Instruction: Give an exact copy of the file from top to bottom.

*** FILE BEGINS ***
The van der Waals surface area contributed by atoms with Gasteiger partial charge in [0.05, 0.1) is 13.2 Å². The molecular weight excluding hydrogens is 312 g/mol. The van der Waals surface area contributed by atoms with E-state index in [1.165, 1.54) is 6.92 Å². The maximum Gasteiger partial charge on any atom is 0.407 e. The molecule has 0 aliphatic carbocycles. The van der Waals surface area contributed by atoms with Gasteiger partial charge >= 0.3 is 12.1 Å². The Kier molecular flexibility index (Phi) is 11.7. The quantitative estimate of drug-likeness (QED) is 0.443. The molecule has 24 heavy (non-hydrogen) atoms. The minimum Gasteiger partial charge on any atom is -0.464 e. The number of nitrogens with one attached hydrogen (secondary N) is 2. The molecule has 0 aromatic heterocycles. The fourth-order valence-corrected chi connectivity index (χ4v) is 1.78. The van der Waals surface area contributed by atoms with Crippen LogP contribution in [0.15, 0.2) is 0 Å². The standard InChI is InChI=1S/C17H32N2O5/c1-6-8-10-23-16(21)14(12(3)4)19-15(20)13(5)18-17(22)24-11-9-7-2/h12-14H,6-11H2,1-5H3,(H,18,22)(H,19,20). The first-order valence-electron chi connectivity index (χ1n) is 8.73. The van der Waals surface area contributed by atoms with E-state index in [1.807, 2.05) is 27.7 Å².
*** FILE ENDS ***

The van der Waals surface area contributed by atoms with Gasteiger partial charge in [0.05, 0.1) is 13.2 Å². The molecular weight excluding hydrogens is 312 g/mol. The van der Waals surface area contributed by atoms with E-state index in [1.165, 1.54) is 6.92 Å². The maximum Gasteiger partial charge on any atom is 0.407 e. The molecule has 0 aliphatic carbocycles. The van der Waals surface area contributed by atoms with Gasteiger partial charge >= 0.3 is 12.1 Å². The Kier molecular flexibility index (Phi) is 11.7. The quantitative estimate of drug-likeness (QED) is 0.443. The molecule has 24 heavy (non-hydrogen) atoms. The minimum Gasteiger partial charge on any atom is -0.464 e. The number of nitrogens with one attached hydrogen (secondary N) is 2. The molecule has 0 aromatic heterocycles. The fourth-order valence-corrected chi connectivity index (χ4v) is 1.78. The van der Waals surface area contributed by atoms with Crippen LogP contribution in [0.15, 0.2) is 0 Å². The standard InChI is InChI=1S/C17H32N2O5/c1-6-8-10-23-16(21)14(12(3)4)19-15(20)13(5)18-17(22)24-11-9-7-2/h12-14H,6-11H2,1-5H3,(H,18,22)(H,19,20). The first-order valence-electron chi connectivity index (χ1n) is 8.73. The van der Waals surface area contributed by atoms with E-state index in [1.807, 2.05) is 27.7 Å².